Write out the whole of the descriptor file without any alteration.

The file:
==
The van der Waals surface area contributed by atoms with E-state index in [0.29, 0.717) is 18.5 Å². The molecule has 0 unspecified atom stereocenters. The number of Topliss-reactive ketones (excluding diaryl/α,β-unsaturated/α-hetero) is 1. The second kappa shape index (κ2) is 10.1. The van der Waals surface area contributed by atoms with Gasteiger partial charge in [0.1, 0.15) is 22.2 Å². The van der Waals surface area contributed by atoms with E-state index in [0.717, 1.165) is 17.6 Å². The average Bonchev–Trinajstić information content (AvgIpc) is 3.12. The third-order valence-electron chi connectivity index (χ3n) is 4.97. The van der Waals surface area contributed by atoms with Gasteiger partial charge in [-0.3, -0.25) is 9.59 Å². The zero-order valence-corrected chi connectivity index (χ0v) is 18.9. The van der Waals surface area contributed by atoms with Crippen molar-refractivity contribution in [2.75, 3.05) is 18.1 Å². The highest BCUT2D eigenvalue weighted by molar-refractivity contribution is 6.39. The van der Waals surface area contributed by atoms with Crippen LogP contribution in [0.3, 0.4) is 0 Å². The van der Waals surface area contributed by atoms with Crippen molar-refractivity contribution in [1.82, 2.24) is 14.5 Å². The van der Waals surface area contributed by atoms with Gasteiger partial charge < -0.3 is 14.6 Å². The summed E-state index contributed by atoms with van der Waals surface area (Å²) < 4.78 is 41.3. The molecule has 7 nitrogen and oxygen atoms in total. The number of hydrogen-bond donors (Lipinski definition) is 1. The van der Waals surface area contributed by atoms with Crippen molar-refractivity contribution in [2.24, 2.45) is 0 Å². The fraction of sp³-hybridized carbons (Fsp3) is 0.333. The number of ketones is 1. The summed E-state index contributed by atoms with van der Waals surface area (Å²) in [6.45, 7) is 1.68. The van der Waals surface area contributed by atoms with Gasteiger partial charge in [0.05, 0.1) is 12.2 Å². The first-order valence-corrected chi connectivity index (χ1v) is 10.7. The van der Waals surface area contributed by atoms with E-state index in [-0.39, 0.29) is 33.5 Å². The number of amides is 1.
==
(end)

The van der Waals surface area contributed by atoms with E-state index in [0.29, 0.717) is 18.5 Å². The molecule has 0 unspecified atom stereocenters. The number of Topliss-reactive ketones (excluding diaryl/α,β-unsaturated/α-hetero) is 1. The second kappa shape index (κ2) is 10.1. The van der Waals surface area contributed by atoms with Gasteiger partial charge in [0.1, 0.15) is 22.2 Å². The van der Waals surface area contributed by atoms with E-state index in [0.717, 1.165) is 17.6 Å². The average Bonchev–Trinajstić information content (AvgIpc) is 3.12. The third-order valence-electron chi connectivity index (χ3n) is 4.97. The van der Waals surface area contributed by atoms with Gasteiger partial charge in [-0.3, -0.25) is 9.59 Å². The zero-order valence-corrected chi connectivity index (χ0v) is 18.9. The van der Waals surface area contributed by atoms with Crippen molar-refractivity contribution in [2.75, 3.05) is 18.1 Å². The highest BCUT2D eigenvalue weighted by molar-refractivity contribution is 6.39. The van der Waals surface area contributed by atoms with Crippen LogP contribution in [0.3, 0.4) is 0 Å². The van der Waals surface area contributed by atoms with Crippen molar-refractivity contribution in [1.82, 2.24) is 14.5 Å². The van der Waals surface area contributed by atoms with Gasteiger partial charge < -0.3 is 14.6 Å². The summed E-state index contributed by atoms with van der Waals surface area (Å²) < 4.78 is 41.3. The molecule has 7 nitrogen and oxygen atoms in total. The number of hydrogen-bond donors (Lipinski definition) is 1. The van der Waals surface area contributed by atoms with Crippen molar-refractivity contribution in [2.24, 2.45) is 0 Å². The fraction of sp³-hybridized carbons (Fsp3) is 0.333. The number of ketones is 1. The summed E-state index contributed by atoms with van der Waals surface area (Å²) in [6.45, 7) is 1.68. The van der Waals surface area contributed by atoms with Gasteiger partial charge in [0.05, 0.1) is 12.2 Å². The first-order valence-corrected chi connectivity index (χ1v) is 10.7. The van der Waals surface area contributed by atoms with E-state index in [-0.39, 0.29) is 33.5 Å². The number of amides is 1.